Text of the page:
TORONTO — Ted Freeman-Atwood, 90, rolled out of his tall brick nursing home in his wheelchair, wearing a blue tweed jacket with a white handkerchief peaking from its breast pocket. “This is the farthest I’ve traveled since last year,” he told the manager of his favorite restaurant two blocks away, who greeted him by name.

It was a beautiful day in June. The sky clear, the sun generous and Toronto’s streets alive. After eight months of near-constant, government-enforced closures, small storefronts flung open their doors to customers and restaurant patrons spilled out from sidewalk patios onto the road.

It was Mr. Freeman-Atwood’s first real outing since August 2020; his second since the coronavirus pandemic began.

He ordered a glass of pinot grigio, explaining how he hadn’t tasted that pleasure in almost a year because “the joint I live in doesn’t want drunk old men pawing girls after 5 p.m.”

Toronto — the city labeled “the lockdown capital of North America” by the national federation of small businesses — was giddy with liberty and freedoms that many had considered chores back in February 2020.

Since December, gatherings in the city — even outdoors — had been banned, filling the city with a sense of loneliness. No one felt this more acutely than residents of Toronto’s nursing homes. Ground zero for the pandemic’s cruel ravages, they account for 59 percent of the country’s Covid-19 deaths. As a result, they also became the most fortified. Locked down since last March, most facilities refused all visitors for months.

For all but five weeks between March 2020 and June 2021, care home residents in Toronto were not permitted to leave their buildings for nonmedical reasons, not even a stroll. Many compared themselves to caged animals or prisoners. The lucky ones lived in residences with attached courtyards, where they could at least feel the sun on their faces.

Mr. Freeman-Atwood was not among the lucky ones.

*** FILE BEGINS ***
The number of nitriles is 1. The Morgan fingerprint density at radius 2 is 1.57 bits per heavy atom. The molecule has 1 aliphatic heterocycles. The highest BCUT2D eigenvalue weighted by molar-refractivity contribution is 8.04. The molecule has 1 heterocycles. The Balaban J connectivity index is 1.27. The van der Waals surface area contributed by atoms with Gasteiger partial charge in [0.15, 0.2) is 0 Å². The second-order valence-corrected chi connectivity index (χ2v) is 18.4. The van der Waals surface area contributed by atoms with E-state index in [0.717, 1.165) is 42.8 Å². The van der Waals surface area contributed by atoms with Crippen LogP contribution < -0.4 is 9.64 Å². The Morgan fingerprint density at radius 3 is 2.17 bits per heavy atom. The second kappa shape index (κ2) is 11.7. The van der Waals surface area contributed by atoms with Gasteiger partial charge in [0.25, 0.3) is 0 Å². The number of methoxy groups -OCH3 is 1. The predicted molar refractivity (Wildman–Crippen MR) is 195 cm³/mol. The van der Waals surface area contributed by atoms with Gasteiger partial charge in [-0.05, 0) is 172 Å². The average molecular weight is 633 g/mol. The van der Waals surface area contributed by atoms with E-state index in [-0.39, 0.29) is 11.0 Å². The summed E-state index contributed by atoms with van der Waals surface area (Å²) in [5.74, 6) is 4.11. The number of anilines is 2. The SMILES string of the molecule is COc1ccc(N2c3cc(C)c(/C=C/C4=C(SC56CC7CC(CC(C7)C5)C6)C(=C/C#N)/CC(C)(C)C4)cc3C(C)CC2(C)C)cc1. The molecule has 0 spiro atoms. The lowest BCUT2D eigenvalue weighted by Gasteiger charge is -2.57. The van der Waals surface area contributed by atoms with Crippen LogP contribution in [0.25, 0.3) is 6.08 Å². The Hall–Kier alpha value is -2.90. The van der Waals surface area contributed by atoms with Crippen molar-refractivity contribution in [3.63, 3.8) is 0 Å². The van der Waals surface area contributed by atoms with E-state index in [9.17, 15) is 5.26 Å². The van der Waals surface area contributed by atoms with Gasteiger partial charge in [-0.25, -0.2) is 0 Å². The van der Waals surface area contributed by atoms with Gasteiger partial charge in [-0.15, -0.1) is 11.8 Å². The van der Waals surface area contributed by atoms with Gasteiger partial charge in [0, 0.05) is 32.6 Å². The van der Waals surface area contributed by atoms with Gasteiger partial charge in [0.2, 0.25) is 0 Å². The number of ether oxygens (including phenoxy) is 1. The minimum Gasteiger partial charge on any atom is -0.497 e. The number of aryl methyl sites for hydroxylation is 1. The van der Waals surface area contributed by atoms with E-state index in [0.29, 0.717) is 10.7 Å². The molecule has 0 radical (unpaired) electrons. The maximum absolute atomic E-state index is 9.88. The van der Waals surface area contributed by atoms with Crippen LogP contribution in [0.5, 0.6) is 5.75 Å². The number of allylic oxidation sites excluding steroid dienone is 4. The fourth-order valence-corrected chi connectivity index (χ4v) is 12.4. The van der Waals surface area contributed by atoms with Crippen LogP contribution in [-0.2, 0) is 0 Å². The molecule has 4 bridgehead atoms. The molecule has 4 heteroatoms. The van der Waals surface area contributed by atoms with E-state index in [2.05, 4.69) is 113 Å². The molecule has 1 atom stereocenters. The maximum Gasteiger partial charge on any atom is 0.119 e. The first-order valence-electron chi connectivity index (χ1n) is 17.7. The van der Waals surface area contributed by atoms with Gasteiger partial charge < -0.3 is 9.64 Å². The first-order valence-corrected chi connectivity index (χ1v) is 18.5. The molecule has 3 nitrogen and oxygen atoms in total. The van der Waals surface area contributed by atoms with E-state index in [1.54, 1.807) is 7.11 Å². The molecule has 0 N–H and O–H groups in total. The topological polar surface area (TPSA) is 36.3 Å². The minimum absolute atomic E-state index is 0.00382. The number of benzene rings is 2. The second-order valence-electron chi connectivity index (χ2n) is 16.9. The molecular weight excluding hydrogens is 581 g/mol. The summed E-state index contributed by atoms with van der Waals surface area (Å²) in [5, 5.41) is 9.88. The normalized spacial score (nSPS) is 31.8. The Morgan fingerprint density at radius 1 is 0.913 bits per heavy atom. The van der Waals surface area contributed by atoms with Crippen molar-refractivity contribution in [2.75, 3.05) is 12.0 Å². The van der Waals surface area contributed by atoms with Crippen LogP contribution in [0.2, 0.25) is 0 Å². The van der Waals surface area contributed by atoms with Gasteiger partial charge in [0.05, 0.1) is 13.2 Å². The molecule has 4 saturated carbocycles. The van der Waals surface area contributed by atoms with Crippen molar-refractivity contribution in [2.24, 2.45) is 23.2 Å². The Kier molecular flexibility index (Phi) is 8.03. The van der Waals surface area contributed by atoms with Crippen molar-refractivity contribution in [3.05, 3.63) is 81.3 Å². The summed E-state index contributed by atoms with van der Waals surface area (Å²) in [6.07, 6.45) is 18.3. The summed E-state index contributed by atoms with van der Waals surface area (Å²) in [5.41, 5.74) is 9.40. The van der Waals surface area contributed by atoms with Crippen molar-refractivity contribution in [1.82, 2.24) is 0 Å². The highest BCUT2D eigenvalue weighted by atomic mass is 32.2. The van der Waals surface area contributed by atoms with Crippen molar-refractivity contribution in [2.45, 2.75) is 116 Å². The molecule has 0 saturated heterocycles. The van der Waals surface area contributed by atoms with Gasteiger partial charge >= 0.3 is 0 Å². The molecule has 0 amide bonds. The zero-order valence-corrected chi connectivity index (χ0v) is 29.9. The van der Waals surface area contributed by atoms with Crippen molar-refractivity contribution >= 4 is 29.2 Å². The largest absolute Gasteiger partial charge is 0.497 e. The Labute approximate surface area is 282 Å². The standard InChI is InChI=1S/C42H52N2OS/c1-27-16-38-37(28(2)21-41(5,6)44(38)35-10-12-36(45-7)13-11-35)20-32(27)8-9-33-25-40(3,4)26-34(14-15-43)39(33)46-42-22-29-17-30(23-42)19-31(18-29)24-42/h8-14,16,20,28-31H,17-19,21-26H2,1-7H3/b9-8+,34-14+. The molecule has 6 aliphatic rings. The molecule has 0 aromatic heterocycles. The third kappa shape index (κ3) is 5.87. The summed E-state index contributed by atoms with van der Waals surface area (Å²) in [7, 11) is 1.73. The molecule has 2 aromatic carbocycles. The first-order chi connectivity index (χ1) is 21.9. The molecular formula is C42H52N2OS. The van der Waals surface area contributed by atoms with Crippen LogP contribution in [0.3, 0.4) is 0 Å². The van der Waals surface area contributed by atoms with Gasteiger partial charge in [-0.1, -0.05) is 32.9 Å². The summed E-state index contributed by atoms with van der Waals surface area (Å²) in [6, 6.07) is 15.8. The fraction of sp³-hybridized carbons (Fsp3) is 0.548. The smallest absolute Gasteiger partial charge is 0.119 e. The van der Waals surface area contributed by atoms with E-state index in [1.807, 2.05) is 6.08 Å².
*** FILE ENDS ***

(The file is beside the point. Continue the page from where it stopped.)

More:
“I’m bored to tears,” he said in January, two weeks after he’d received his first dose of the Moderna vaccine. “I do virtually nothing. Today, nothing awful happened, noting half-awful happened, nothing brilliant happened, nothing half-brilliant happened.”

He added, “I’m in my room all day.”

The child of a British army general and a mother from Newfoundland, Mr. Freeman-Atwood had lived a large, roaming life. He traveled around the world as a child and spent most of his adulthood in Rio de Janeiro, where he eventually became president of Brascan, a large Canadian firm that owned the biggest hydroelectric utility in the Southern Hemisphere, until he negotiated its sale to the Brazilian government.

In 2012, Mr. Freeman-Atwood moved into the Nisbet Lodge, a Christian nonprofit long-term care home in Toronto’s busy Greektown neighborhood. He’d suffered five aneurysms in 10 years, and had one leg removed because of bad circulation. After gangrene eventually set into the remaining leg, the doctors amputated that one, too.

His second wife had died from cancer, and he’d stubbornly refused an offer from his only child, Samantha, to take him in.

“I’m too much of a bloody nuisance,” he explained. “I’m in a wheelchair. I can’t get up or downstairs. Why should I inflict that on her?”

Before the pandemic, Mr. Freeman-Atwood regularly met Samantha, his son-in-law and two grandsons for lunch at nearby restaurants; he visited the bank and local cheese shop; and once a week, he wheeled his way to the liquor store for some wine, which he would smuggle back to his room.

Then, in March 2020, he lost what was left of his relatively independent lifestyle. He survived an outbreak in the home, during which 35 staff members and 53 residents tested positive. Four residents died. Mr. Freeman-Atwood tested positive, but experienced no symptoms.

He could no longer see his daughter, who found the trips to the building to drop off cookies and supplies for him heartbreaking.